Most people keep their flagging disasters under wraps.
Luckily, for those reading, we are going to break down some scenarios of feature flag disasters and explore the insights that we can learn from them.
Imagine a situation when someone names a flag like this:
To avoid that, come up with a naming convention where each toggle has a verbose name like this:
Also, think about including its purpose, e.g. by including a prefix of “Release,” “Experimental,” and others.
Another sad situation is when short-term switches contribute to increased technical debt which is not to be confused with long-lived toggles.
The longevity of a toggle refers to how long it is expected to be in use. For example, release toggles are needed in a codebase for a limited period of time. In contrast, circuit breakers and permission toggles are long-lived. They provide control for years after the release of a particular feature.
With that said, fleeting feature flags should be disposed of as soon as they have served their purpose.
LinkedIn and some other giants have a proven record of sticking with end-of-life toggles. Linkedin users once had an issue navigating the platform, because the site ran a release with all flags switched on.
Bonus: You can avoid this sorry state of affairs by implementing a naming convention. Try prefixing your short-lived feature flags with temp-.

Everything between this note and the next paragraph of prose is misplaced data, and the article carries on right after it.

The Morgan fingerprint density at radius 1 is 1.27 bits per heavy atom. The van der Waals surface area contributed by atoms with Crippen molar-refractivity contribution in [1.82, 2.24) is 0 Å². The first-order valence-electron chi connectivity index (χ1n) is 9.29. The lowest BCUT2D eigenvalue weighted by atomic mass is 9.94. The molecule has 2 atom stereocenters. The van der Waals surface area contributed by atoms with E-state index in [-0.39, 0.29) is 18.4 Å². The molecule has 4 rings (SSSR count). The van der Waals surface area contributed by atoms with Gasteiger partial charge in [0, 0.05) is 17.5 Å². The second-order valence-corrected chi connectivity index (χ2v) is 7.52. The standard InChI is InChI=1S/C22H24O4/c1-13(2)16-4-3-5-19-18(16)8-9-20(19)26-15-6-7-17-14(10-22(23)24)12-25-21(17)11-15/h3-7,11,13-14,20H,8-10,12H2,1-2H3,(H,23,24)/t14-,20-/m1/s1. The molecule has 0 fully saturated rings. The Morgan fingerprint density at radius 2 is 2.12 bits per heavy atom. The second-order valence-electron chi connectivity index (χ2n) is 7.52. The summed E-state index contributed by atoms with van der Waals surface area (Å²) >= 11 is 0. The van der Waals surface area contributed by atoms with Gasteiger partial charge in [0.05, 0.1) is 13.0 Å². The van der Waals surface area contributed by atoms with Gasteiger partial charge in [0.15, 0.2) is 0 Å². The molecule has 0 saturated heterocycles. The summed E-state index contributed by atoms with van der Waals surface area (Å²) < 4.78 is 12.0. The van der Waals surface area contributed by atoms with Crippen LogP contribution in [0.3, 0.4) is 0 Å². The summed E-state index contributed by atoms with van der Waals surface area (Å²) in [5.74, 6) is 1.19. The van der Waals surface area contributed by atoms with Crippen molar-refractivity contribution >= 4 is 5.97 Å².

The logging practice is a mandate for feature flagging. Once you log all the changes to a feature flag, you can track who made modifications and at what time. So if anything goes sideways, you’ll always have someone accountable for the issue. It also means that you can fix the bug without wasting time on finger-pointing.
With that said, here’s a cautionary tale with a whole host of don’ts:
Have you heard about Knight Capital losing more than $400 mln due to a trading glitch? The glitch set off turmoil to the company by selling all the stocks it accidentally bought Wednesday morning.
In short, they left the “old” version and reused a toggle (yiykes). When the flag was flipped, the company reverted to the obsolete code still running on the eighth server and reinstalled it on the other seven versions.
As it turned out, this caused a domino effect, since all eight servers then had the defective code triggered by the reused RLP toggle and executing in full throttle.
The Peter Parker principle says that with great power there must also come great responsibility. Although he likely knew nothing about feature flags, the DevOps teams can still relate to that.
Switches introduce complexity. We can keep tabs on this complexity by using time-tested feature flagging practices and appropriate tools to manage them.
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